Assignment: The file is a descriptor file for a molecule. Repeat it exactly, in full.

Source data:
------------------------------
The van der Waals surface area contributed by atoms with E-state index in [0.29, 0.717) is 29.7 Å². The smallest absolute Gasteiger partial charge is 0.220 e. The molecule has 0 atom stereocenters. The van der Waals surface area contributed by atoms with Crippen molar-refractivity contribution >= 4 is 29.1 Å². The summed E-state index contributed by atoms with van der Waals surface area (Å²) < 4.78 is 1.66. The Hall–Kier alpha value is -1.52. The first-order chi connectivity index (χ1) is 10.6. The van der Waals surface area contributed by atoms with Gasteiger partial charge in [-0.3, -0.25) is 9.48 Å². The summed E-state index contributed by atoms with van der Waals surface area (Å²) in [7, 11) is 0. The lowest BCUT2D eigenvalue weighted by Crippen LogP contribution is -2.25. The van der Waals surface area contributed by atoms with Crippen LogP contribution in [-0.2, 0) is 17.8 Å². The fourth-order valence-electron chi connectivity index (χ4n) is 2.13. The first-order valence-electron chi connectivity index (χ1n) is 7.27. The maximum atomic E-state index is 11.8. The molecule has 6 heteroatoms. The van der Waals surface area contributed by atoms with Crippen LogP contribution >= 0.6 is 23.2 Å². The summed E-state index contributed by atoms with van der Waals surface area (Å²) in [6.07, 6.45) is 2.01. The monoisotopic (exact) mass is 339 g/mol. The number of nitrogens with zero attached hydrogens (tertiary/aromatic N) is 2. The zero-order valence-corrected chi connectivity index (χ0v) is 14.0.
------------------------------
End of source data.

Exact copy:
The van der Waals surface area contributed by atoms with E-state index in [0.29, 0.717) is 29.7 Å². The smallest absolute Gasteiger partial charge is 0.220 e. The molecule has 0 atom stereocenters. The van der Waals surface area contributed by atoms with Crippen molar-refractivity contribution >= 4 is 29.1 Å². The summed E-state index contributed by atoms with van der Waals surface area (Å²) < 4.78 is 1.66. The Hall–Kier alpha value is -1.52. The first-order chi connectivity index (χ1) is 10.6. The van der Waals surface area contributed by atoms with Gasteiger partial charge in [-0.3, -0.25) is 9.48 Å². The summed E-state index contributed by atoms with van der Waals surface area (Å²) in [7, 11) is 0. The lowest BCUT2D eigenvalue weighted by Crippen LogP contribution is -2.25. The van der Waals surface area contributed by atoms with Crippen LogP contribution in [-0.2, 0) is 17.8 Å². The fourth-order valence-electron chi connectivity index (χ4n) is 2.13. The first-order valence-electron chi connectivity index (χ1n) is 7.27. The maximum atomic E-state index is 11.8. The molecule has 6 heteroatoms. The van der Waals surface area contributed by atoms with Crippen LogP contribution >= 0.6 is 23.2 Å². The summed E-state index contributed by atoms with van der Waals surface area (Å²) in [6.07, 6.45) is 2.01. The monoisotopic (exact) mass is 339 g/mol. The number of nitrogens with zero attached hydrogens (tertiary/aromatic N) is 2. The zero-order valence-corrected chi connectivity index (χ0v) is 14.0.